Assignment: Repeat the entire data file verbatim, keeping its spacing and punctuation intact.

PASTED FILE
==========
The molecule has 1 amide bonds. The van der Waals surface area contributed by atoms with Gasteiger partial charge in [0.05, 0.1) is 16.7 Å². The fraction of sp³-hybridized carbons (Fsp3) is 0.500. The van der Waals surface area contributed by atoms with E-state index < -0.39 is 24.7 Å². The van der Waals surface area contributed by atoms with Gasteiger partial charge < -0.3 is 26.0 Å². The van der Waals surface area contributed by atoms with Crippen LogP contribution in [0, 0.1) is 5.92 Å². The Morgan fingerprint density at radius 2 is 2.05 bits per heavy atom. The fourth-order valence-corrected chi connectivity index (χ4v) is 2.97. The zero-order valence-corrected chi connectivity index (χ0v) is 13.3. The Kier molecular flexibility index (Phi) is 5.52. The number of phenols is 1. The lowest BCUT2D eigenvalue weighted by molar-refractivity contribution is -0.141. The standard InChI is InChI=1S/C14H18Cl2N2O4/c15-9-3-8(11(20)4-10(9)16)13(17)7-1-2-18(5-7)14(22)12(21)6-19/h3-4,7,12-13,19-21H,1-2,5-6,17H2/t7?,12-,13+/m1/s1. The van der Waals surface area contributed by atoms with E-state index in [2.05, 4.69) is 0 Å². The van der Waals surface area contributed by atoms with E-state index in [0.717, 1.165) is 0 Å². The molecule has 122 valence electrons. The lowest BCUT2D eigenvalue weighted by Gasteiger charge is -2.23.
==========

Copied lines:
The molecule has 1 amide bonds. The van der Waals surface area contributed by atoms with Gasteiger partial charge in [0.05, 0.1) is 16.7 Å². The fraction of sp³-hybridized carbons (Fsp3) is 0.500. The van der Waals surface area contributed by atoms with E-state index < -0.39 is 24.7 Å². The van der Waals surface area contributed by atoms with Gasteiger partial charge < -0.3 is 26.0 Å². The van der Waals surface area contributed by atoms with Crippen LogP contribution in [0, 0.1) is 5.92 Å². The Morgan fingerprint density at radius 2 is 2.05 bits per heavy atom. The fourth-order valence-corrected chi connectivity index (χ4v) is 2.97. The zero-order valence-corrected chi connectivity index (χ0v) is 13.3. The Kier molecular flexibility index (Phi) is 5.52. The number of phenols is 1. The lowest BCUT2D eigenvalue weighted by molar-refractivity contribution is -0.141. The standard InChI is InChI=1S/C14H18Cl2N2O4/c15-9-3-8(11(20)4-10(9)16)13(17)7-1-2-18(5-7)14(22)12(21)6-19/h3-4,7,12-13,19-21H,1-2,5-6,17H2/t7?,12-,13+/m1/s1. The van der Waals surface area contributed by atoms with E-state index in [2.05, 4.69) is 0 Å². The van der Waals surface area contributed by atoms with E-state index in [0.717, 1.165) is 0 Å². The molecule has 122 valence electrons. The lowest BCUT2D eigenvalue weighted by Gasteiger charge is -2.23.